Margaret Kilgallen: That’s Where the Beauty Is

    MARGARET KILGALLEN WAS BORN IN 1967, landed in San Francisco in 1989, and passed away of cancer in 2001. In that brief window, she occupied the center of an exploding galaxy of young artists including—but by no means limited to—Alicia McCarthy, Ruby Neri, Rigo 23, Bill Daniel, Johanna Jackson, Chris Johanson, and Kilgallen’s husband and frequent collaborator, Barry McGee. The creator of loping installations featuring rebus-like combinations of carnival fonts, graphical trees, and drawings of surfers and strong women, Kilgallen expanded the stylistic and attitudinal vocabulary of her time and

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  • print • Dec/Jan 2020

    The Last Literary Lion

    The concept of “literary lions” seems antiquated in a world that doesn’t want writers as public intellectuals. We don’t turn on the TV to learn anything, certainly not from a writer on national news. Even less plausible is an ecosystem that allows a magazine editor to “reign” at a publication, entwining her identity with its output to the extent that the brands are interchangeable. Upon the deaths of George Plimpton, Barbara Epstein, and Bob Silvers, the identities of the Paris Review and the New York Review of Books were naturally diluted somewhat, like a glass of whiskey served only after

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  • print • Dec/Jan 2020

    New as Foam, Old as Rock

    Pop critics are a sensitive lot. We fret about not being taken seriously and our heroes not getting a spot in the marble. Somehow the economic downturn hit us hardest, click-horny editors happened only to us, and the corrosives of social media burned us worst. And yet! We dropped into this foamy chaos of our own accord, this liminal gig with the lightest of accreditations and a very short stack of traditions to deform, or defend.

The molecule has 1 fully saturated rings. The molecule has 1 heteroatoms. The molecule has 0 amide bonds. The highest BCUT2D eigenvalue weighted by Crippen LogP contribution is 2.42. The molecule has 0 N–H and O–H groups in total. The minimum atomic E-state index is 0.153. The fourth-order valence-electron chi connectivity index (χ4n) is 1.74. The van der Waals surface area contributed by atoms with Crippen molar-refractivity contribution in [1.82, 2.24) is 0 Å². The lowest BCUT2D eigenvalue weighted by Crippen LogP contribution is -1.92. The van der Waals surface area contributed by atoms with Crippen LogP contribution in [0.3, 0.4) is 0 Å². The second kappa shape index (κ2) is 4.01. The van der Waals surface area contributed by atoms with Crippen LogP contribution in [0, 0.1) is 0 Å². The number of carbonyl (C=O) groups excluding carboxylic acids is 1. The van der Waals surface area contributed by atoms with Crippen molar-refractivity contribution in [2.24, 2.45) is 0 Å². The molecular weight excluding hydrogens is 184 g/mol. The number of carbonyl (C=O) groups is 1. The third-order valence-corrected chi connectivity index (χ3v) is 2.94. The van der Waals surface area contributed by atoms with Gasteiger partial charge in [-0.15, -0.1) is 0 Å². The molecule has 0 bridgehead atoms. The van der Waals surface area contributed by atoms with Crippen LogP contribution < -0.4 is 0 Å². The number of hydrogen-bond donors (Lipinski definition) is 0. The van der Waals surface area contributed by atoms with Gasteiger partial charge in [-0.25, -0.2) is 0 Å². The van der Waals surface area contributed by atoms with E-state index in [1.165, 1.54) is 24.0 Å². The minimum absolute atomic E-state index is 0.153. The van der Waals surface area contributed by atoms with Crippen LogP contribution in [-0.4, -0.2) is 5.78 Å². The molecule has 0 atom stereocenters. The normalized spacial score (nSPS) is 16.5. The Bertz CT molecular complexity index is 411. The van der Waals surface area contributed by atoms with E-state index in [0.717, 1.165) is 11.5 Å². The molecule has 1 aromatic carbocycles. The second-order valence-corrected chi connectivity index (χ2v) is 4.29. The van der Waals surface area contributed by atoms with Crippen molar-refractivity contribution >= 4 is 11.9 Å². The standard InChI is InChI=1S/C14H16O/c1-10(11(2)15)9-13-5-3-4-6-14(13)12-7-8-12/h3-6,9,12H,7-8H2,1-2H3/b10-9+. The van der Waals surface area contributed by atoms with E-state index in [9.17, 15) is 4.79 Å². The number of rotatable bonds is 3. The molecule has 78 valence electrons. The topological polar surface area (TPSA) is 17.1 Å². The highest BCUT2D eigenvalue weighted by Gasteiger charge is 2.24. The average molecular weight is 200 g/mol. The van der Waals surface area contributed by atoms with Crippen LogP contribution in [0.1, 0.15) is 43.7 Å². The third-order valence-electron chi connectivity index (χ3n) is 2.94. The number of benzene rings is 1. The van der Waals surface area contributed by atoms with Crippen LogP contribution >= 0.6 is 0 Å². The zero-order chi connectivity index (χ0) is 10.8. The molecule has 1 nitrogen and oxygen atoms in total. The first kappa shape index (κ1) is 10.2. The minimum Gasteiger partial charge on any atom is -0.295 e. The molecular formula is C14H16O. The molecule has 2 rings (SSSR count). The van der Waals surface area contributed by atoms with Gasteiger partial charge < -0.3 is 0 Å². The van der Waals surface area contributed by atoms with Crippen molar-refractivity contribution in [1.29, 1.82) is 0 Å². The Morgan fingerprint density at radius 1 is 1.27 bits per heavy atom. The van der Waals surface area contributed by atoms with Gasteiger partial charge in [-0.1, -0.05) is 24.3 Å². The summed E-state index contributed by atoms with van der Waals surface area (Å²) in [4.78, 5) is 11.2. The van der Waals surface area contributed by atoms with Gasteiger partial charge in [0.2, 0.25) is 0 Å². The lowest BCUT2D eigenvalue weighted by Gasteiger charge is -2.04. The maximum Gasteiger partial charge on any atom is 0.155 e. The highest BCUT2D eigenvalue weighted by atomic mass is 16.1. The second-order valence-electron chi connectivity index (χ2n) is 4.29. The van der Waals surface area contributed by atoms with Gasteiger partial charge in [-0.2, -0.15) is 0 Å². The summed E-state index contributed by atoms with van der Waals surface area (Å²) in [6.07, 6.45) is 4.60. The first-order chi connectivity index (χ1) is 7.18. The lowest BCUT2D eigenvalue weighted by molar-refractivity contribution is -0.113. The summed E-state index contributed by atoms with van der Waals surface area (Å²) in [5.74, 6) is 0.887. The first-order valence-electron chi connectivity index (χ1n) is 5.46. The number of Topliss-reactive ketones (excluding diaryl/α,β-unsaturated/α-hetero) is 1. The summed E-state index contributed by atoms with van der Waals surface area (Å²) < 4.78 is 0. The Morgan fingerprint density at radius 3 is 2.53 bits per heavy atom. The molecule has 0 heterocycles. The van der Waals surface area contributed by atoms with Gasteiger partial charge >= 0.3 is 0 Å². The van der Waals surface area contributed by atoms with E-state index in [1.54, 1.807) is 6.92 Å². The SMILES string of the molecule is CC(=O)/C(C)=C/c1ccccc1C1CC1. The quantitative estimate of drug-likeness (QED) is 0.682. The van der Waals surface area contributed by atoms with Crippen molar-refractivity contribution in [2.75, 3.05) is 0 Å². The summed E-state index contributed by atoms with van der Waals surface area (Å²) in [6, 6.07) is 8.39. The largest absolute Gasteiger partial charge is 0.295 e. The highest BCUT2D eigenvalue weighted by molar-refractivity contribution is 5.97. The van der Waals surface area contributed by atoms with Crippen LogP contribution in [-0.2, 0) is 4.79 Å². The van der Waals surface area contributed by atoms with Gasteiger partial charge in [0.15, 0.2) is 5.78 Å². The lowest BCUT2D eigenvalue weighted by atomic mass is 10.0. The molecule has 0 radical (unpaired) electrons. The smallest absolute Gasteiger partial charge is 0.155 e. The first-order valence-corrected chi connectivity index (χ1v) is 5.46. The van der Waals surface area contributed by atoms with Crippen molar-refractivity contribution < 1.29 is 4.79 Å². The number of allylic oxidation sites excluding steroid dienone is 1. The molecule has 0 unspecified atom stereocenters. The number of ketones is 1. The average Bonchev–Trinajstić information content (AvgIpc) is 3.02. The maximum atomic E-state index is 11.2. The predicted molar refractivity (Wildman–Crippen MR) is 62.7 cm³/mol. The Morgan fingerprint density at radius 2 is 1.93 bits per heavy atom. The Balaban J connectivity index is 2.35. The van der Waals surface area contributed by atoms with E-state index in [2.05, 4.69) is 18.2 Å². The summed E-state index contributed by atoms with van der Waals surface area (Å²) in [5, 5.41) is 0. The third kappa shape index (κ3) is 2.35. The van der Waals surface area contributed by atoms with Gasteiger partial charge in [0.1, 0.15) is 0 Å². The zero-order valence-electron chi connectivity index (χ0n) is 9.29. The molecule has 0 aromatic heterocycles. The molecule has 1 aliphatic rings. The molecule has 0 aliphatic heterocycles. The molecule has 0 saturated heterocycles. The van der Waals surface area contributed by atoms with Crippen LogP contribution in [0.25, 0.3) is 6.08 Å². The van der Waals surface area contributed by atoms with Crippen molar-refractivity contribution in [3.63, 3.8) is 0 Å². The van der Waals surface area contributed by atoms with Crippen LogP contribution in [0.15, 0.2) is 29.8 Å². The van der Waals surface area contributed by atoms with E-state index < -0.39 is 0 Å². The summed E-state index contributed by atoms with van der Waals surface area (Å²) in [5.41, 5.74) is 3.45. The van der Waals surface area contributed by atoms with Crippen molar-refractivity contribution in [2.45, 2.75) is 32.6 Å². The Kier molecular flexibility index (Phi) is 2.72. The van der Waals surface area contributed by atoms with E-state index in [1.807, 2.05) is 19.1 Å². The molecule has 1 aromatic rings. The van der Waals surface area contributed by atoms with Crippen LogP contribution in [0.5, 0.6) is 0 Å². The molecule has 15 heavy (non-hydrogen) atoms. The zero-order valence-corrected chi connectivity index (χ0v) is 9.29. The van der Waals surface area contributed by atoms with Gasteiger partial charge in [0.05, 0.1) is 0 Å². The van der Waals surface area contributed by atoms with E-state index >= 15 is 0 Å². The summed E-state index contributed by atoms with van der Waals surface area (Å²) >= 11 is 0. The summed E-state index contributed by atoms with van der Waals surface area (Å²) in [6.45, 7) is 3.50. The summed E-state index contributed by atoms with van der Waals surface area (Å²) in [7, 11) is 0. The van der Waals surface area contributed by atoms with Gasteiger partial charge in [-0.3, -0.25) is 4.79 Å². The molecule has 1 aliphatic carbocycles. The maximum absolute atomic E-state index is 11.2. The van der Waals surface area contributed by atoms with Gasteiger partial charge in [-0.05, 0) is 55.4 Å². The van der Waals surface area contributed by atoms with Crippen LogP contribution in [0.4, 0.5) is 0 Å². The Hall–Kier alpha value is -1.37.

At least some of this sense of insult is a response to real tendencies. Over the past fifty years, the music critic has gently shifted in position, from antagonistic

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  • print • Dec/Jan 2020

    Very Fine House

    Few artists have proved as agile in mining American visual culture as Jess. Born Burgess Franklin Collins in Long Beach, California, in 1923, the former chemist reconfigured media clippings, mail-order catalogues, and comic strips into complex, beguiling little universes, omnivorous and imaginative, displaying a formidable literacy of both written word and image. His paste-ups (as he preferred to term them) suggested amalgams of almanacs, the backs of cereal boxes, and pages from Life magazine, by way of Walter Benjamin’s Arcades Project, James Joyce, the chronicles of Oz, and the stoop-front

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  • print • Dec/Jan 2020

    You Can’t Go Home Again

    The Mississippi River and its tributaries flood perennially. To protect the settlements along its banks, the Army Corps of Engineers created a system of levees and canals that forced the waters to an unnatural course. The Great Flood of 1927 uprooted nearly a million people from Illinois to the Gulf of Mexico. It disrupted the Mississippi Delta’s sharecropping economy and, in one of the Great Migration’s largest waves, drove a generation of black strivers from rural life into cities. A wealth of literature immortalized the flood and its aftermath, and elders tallied their losses in oral accounts.

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  • print • Dec/Jan 2020

    Hildegard von Bingen: A Journey into the Images

    IN THE PAST FEW DECADES, the accomplishments of medieval polymath and visionary Hildegard von Bingen have gained widespread recognition. The Benedictine abbess was born in 1098 and, over the course of her long life, excelled as an artist, composer, and author. She extended the melodic range of sacred music, wrote sizable tomes that combined her deep studies of botany and medicine, and even found time to invent an alphabet. She also wrote and illustrated three works devoted to the apparitions she regularly beheld beginning at the age of five. The manuscript of Scivias (a contraction of the phrase